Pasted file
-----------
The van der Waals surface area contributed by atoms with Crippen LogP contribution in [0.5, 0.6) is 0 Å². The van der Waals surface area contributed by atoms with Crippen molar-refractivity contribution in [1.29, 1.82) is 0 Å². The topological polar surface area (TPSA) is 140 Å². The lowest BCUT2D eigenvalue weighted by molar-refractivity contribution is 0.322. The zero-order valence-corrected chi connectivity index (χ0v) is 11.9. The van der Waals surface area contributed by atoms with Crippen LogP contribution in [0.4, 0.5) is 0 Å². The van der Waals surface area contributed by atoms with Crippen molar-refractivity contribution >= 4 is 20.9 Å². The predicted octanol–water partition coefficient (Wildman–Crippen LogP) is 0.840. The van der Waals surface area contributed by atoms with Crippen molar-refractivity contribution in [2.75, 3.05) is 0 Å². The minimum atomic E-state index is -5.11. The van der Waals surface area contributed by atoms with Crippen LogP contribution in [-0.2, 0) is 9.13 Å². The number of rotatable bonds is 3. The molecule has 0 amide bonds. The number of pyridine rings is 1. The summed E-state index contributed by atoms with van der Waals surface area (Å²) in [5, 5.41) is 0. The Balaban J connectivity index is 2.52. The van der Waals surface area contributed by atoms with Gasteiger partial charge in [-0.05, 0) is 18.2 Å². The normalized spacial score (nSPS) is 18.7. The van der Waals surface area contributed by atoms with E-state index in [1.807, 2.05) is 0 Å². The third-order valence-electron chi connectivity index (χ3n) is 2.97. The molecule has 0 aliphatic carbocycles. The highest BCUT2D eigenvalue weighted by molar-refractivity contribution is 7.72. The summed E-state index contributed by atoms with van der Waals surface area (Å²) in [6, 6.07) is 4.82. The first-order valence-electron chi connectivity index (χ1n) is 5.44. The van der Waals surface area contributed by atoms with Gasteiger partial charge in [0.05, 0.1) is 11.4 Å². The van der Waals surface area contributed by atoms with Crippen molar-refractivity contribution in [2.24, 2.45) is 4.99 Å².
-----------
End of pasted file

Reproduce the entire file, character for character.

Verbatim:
The van der Waals surface area contributed by atoms with Crippen LogP contribution in [0.5, 0.6) is 0 Å². The van der Waals surface area contributed by atoms with Crippen molar-refractivity contribution in [1.29, 1.82) is 0 Å². The topological polar surface area (TPSA) is 140 Å². The lowest BCUT2D eigenvalue weighted by molar-refractivity contribution is 0.322. The zero-order valence-corrected chi connectivity index (χ0v) is 11.9. The van der Waals surface area contributed by atoms with Crippen LogP contribution in [0.4, 0.5) is 0 Å². The van der Waals surface area contributed by atoms with Crippen molar-refractivity contribution >= 4 is 20.9 Å². The predicted octanol–water partition coefficient (Wildman–Crippen LogP) is 0.840. The van der Waals surface area contributed by atoms with Crippen molar-refractivity contribution in [2.75, 3.05) is 0 Å². The minimum atomic E-state index is -5.11. The van der Waals surface area contributed by atoms with Crippen LogP contribution in [-0.2, 0) is 9.13 Å². The number of rotatable bonds is 3. The molecule has 0 amide bonds. The number of pyridine rings is 1. The summed E-state index contributed by atoms with van der Waals surface area (Å²) in [5, 5.41) is 0. The Balaban J connectivity index is 2.52. The van der Waals surface area contributed by atoms with Gasteiger partial charge in [-0.05, 0) is 18.2 Å². The normalized spacial score (nSPS) is 18.7. The van der Waals surface area contributed by atoms with E-state index in [1.807, 2.05) is 0 Å². The third-order valence-electron chi connectivity index (χ3n) is 2.97. The molecule has 0 aliphatic carbocycles. The highest BCUT2D eigenvalue weighted by molar-refractivity contribution is 7.72. The summed E-state index contributed by atoms with van der Waals surface area (Å²) in [6, 6.07) is 4.82. The first-order valence-electron chi connectivity index (χ1n) is 5.44. The van der Waals surface area contributed by atoms with Gasteiger partial charge in [0.05, 0.1) is 11.4 Å². The van der Waals surface area contributed by atoms with Crippen molar-refractivity contribution in [2.24, 2.45) is 4.99 Å².